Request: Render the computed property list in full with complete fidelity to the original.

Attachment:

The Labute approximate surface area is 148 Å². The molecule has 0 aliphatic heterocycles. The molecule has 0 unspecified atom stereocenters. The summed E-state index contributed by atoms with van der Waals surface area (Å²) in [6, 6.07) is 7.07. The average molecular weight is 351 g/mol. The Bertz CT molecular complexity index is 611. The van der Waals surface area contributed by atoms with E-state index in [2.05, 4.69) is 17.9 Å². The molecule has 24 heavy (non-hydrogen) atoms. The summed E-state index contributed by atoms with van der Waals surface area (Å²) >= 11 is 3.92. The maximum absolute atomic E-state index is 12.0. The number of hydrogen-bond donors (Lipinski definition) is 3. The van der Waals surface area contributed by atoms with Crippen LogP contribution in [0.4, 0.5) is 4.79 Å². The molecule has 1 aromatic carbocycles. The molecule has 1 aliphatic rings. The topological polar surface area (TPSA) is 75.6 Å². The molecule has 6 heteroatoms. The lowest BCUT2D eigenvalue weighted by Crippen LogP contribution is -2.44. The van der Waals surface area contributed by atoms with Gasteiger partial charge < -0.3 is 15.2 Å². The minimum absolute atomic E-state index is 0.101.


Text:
The Labute approximate surface area is 148 Å². The molecule has 0 aliphatic heterocycles. The molecule has 0 unspecified atom stereocenters. The summed E-state index contributed by atoms with van der Waals surface area (Å²) in [6, 6.07) is 7.07. The average molecular weight is 351 g/mol. The Bertz CT molecular complexity index is 611. The van der Waals surface area contributed by atoms with E-state index in [2.05, 4.69) is 17.9 Å². The molecule has 24 heavy (non-hydrogen) atoms. The summed E-state index contributed by atoms with van der Waals surface area (Å²) >= 11 is 3.92. The maximum absolute atomic E-state index is 12.0. The number of hydrogen-bond donors (Lipinski definition) is 3. The van der Waals surface area contributed by atoms with Crippen LogP contribution in [0.4, 0.5) is 4.79 Å². The molecule has 1 aromatic carbocycles. The molecule has 1 aliphatic rings. The topological polar surface area (TPSA) is 75.6 Å². The molecule has 6 heteroatoms. The lowest BCUT2D eigenvalue weighted by Crippen LogP contribution is -2.44. The van der Waals surface area contributed by atoms with Gasteiger partial charge < -0.3 is 15.2 Å². The minimum absolute atomic E-state index is 0.101.